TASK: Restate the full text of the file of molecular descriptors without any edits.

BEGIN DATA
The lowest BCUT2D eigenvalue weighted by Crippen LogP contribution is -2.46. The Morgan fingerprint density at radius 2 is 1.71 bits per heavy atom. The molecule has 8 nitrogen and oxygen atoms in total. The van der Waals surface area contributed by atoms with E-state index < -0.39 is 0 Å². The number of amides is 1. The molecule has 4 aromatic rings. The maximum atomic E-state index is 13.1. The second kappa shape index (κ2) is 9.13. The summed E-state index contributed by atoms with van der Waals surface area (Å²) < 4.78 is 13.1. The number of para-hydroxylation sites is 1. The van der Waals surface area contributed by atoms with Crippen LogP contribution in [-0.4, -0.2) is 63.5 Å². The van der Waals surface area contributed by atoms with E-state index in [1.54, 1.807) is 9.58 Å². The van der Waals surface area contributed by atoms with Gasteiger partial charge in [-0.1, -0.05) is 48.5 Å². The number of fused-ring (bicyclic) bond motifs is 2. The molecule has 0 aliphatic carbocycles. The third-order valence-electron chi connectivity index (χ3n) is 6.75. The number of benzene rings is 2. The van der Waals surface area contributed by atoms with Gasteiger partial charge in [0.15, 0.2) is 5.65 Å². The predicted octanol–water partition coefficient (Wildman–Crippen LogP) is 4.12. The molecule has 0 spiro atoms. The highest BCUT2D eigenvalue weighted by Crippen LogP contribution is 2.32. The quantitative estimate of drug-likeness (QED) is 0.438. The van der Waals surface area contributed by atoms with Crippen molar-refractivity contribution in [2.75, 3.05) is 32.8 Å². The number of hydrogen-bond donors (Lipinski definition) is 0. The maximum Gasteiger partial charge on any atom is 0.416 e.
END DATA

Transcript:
The lowest BCUT2D eigenvalue weighted by Crippen LogP contribution is -2.46. The Morgan fingerprint density at radius 2 is 1.71 bits per heavy atom. The molecule has 8 nitrogen and oxygen atoms in total. The van der Waals surface area contributed by atoms with E-state index < -0.39 is 0 Å². The number of amides is 1. The molecule has 4 aromatic rings. The maximum atomic E-state index is 13.1. The second kappa shape index (κ2) is 9.13. The summed E-state index contributed by atoms with van der Waals surface area (Å²) < 4.78 is 13.1. The number of para-hydroxylation sites is 1. The van der Waals surface area contributed by atoms with Crippen LogP contribution in [-0.4, -0.2) is 63.5 Å². The van der Waals surface area contributed by atoms with E-state index in [1.54, 1.807) is 9.58 Å². The van der Waals surface area contributed by atoms with Gasteiger partial charge in [-0.1, -0.05) is 48.5 Å². The number of fused-ring (bicyclic) bond motifs is 2. The molecule has 0 aliphatic carbocycles. The third-order valence-electron chi connectivity index (χ3n) is 6.75. The number of benzene rings is 2. The van der Waals surface area contributed by atoms with Gasteiger partial charge in [0.15, 0.2) is 5.65 Å². The predicted octanol–water partition coefficient (Wildman–Crippen LogP) is 4.12. The molecule has 0 spiro atoms. The highest BCUT2D eigenvalue weighted by Crippen LogP contribution is 2.32. The quantitative estimate of drug-likeness (QED) is 0.438. The van der Waals surface area contributed by atoms with Crippen molar-refractivity contribution in [2.75, 3.05) is 32.8 Å². The number of hydrogen-bond donors (Lipinski definition) is 0. The maximum Gasteiger partial charge on any atom is 0.416 e.